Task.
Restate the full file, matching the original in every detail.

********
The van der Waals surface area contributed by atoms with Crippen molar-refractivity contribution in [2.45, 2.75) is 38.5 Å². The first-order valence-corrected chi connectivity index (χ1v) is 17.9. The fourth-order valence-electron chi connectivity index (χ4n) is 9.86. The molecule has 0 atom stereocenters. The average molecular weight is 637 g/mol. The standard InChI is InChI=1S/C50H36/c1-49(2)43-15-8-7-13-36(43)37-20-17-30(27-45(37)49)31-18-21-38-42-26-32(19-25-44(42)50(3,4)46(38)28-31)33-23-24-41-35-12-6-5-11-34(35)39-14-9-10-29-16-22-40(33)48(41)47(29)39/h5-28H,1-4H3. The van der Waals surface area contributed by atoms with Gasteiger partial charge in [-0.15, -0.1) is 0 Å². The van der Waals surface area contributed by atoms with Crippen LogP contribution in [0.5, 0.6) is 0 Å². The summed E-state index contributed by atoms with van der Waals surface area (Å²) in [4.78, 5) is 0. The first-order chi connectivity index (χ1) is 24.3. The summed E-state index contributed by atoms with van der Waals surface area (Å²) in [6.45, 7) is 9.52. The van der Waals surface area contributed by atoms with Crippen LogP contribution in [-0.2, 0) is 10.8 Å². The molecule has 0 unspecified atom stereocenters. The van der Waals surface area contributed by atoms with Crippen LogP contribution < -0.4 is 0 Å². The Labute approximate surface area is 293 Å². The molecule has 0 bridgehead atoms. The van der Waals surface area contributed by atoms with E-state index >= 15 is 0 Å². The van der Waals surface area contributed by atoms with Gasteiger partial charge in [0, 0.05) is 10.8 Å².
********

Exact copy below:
The van der Waals surface area contributed by atoms with Crippen molar-refractivity contribution in [2.45, 2.75) is 38.5 Å². The first-order valence-corrected chi connectivity index (χ1v) is 17.9. The fourth-order valence-electron chi connectivity index (χ4n) is 9.86. The molecule has 0 atom stereocenters. The average molecular weight is 637 g/mol. The standard InChI is InChI=1S/C50H36/c1-49(2)43-15-8-7-13-36(43)37-20-17-30(27-45(37)49)31-18-21-38-42-26-32(19-25-44(42)50(3,4)46(38)28-31)33-23-24-41-35-12-6-5-11-34(35)39-14-9-10-29-16-22-40(33)48(41)47(29)39/h5-28H,1-4H3. The van der Waals surface area contributed by atoms with Gasteiger partial charge in [-0.15, -0.1) is 0 Å². The van der Waals surface area contributed by atoms with Crippen LogP contribution in [0.5, 0.6) is 0 Å². The summed E-state index contributed by atoms with van der Waals surface area (Å²) in [4.78, 5) is 0. The first-order chi connectivity index (χ1) is 24.3. The summed E-state index contributed by atoms with van der Waals surface area (Å²) in [6.45, 7) is 9.52. The van der Waals surface area contributed by atoms with Crippen LogP contribution in [-0.2, 0) is 10.8 Å². The molecule has 0 unspecified atom stereocenters. The van der Waals surface area contributed by atoms with Crippen LogP contribution < -0.4 is 0 Å². The Labute approximate surface area is 293 Å². The molecule has 0 bridgehead atoms. The van der Waals surface area contributed by atoms with E-state index >= 15 is 0 Å². The van der Waals surface area contributed by atoms with Gasteiger partial charge in [0, 0.05) is 10.8 Å².